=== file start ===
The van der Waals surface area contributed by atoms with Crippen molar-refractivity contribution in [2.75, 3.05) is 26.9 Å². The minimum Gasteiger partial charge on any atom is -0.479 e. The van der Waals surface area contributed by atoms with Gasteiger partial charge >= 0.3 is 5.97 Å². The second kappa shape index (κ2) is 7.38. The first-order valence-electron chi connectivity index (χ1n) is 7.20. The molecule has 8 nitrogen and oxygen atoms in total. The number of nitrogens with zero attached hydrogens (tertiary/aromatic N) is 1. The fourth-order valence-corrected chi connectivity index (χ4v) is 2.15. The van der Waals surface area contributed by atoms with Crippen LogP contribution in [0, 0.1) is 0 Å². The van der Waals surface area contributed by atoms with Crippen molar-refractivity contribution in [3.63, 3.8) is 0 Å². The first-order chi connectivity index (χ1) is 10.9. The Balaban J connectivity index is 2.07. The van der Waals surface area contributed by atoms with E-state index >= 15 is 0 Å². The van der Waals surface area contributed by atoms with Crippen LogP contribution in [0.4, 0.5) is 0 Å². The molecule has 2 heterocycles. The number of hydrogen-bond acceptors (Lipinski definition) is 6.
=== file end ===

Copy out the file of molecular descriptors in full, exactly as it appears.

The van der Waals surface area contributed by atoms with Crippen molar-refractivity contribution in [2.75, 3.05) is 26.9 Å². The minimum Gasteiger partial charge on any atom is -0.479 e. The van der Waals surface area contributed by atoms with Gasteiger partial charge >= 0.3 is 5.97 Å². The second kappa shape index (κ2) is 7.38. The first-order valence-electron chi connectivity index (χ1n) is 7.20. The molecule has 8 nitrogen and oxygen atoms in total. The number of nitrogens with zero attached hydrogens (tertiary/aromatic N) is 1. The fourth-order valence-corrected chi connectivity index (χ4v) is 2.15. The van der Waals surface area contributed by atoms with Crippen LogP contribution in [0, 0.1) is 0 Å². The van der Waals surface area contributed by atoms with Crippen molar-refractivity contribution in [3.63, 3.8) is 0 Å². The first-order chi connectivity index (χ1) is 10.9. The Balaban J connectivity index is 2.07. The van der Waals surface area contributed by atoms with E-state index >= 15 is 0 Å². The van der Waals surface area contributed by atoms with Crippen LogP contribution in [0.4, 0.5) is 0 Å². The molecule has 2 heterocycles. The number of hydrogen-bond acceptors (Lipinski definition) is 6.